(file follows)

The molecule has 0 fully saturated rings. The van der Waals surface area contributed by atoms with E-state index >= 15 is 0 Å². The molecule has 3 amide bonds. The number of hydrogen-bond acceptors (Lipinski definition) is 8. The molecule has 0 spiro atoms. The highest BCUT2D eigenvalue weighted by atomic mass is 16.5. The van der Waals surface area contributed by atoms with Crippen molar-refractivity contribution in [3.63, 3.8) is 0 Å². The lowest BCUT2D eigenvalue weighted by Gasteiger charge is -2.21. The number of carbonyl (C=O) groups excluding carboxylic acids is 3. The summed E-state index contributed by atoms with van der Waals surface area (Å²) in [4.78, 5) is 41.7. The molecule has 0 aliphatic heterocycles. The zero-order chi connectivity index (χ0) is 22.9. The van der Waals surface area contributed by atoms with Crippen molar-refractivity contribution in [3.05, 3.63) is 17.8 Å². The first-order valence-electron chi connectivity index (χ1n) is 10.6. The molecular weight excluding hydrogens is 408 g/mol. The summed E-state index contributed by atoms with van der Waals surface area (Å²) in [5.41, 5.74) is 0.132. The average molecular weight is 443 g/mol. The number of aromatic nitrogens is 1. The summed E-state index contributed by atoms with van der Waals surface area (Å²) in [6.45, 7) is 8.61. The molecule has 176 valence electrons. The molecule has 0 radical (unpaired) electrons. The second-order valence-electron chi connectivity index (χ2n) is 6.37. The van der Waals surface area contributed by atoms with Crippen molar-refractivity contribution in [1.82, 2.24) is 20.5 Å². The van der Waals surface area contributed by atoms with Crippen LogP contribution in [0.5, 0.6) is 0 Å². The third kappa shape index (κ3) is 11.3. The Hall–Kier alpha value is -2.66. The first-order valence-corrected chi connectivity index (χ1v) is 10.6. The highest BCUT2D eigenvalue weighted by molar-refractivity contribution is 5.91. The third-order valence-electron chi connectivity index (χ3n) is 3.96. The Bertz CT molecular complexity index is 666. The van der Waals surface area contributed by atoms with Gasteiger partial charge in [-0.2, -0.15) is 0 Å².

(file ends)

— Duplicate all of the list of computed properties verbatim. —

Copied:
The molecule has 0 fully saturated rings. The van der Waals surface area contributed by atoms with E-state index >= 15 is 0 Å². The molecule has 3 amide bonds. The number of hydrogen-bond acceptors (Lipinski definition) is 8. The molecule has 0 spiro atoms. The highest BCUT2D eigenvalue weighted by atomic mass is 16.5. The van der Waals surface area contributed by atoms with Crippen molar-refractivity contribution in [3.63, 3.8) is 0 Å². The lowest BCUT2D eigenvalue weighted by Gasteiger charge is -2.21. The number of carbonyl (C=O) groups excluding carboxylic acids is 3. The summed E-state index contributed by atoms with van der Waals surface area (Å²) in [4.78, 5) is 41.7. The molecule has 0 aliphatic heterocycles. The zero-order chi connectivity index (χ0) is 22.9. The van der Waals surface area contributed by atoms with Crippen molar-refractivity contribution in [3.05, 3.63) is 17.8 Å². The first-order valence-electron chi connectivity index (χ1n) is 10.6. The molecular weight excluding hydrogens is 408 g/mol. The summed E-state index contributed by atoms with van der Waals surface area (Å²) in [5.41, 5.74) is 0.132. The average molecular weight is 443 g/mol. The number of aromatic nitrogens is 1. The summed E-state index contributed by atoms with van der Waals surface area (Å²) in [6.45, 7) is 8.61. The molecule has 176 valence electrons. The molecule has 0 radical (unpaired) electrons. The second-order valence-electron chi connectivity index (χ2n) is 6.37. The van der Waals surface area contributed by atoms with Crippen molar-refractivity contribution in [1.82, 2.24) is 20.5 Å². The van der Waals surface area contributed by atoms with Crippen LogP contribution in [0.5, 0.6) is 0 Å². The third kappa shape index (κ3) is 11.3. The Hall–Kier alpha value is -2.66. The first-order valence-corrected chi connectivity index (χ1v) is 10.6. The highest BCUT2D eigenvalue weighted by molar-refractivity contribution is 5.91. The third-order valence-electron chi connectivity index (χ3n) is 3.96. The Bertz CT molecular complexity index is 666. The van der Waals surface area contributed by atoms with Gasteiger partial charge in [-0.2, -0.15) is 0 Å².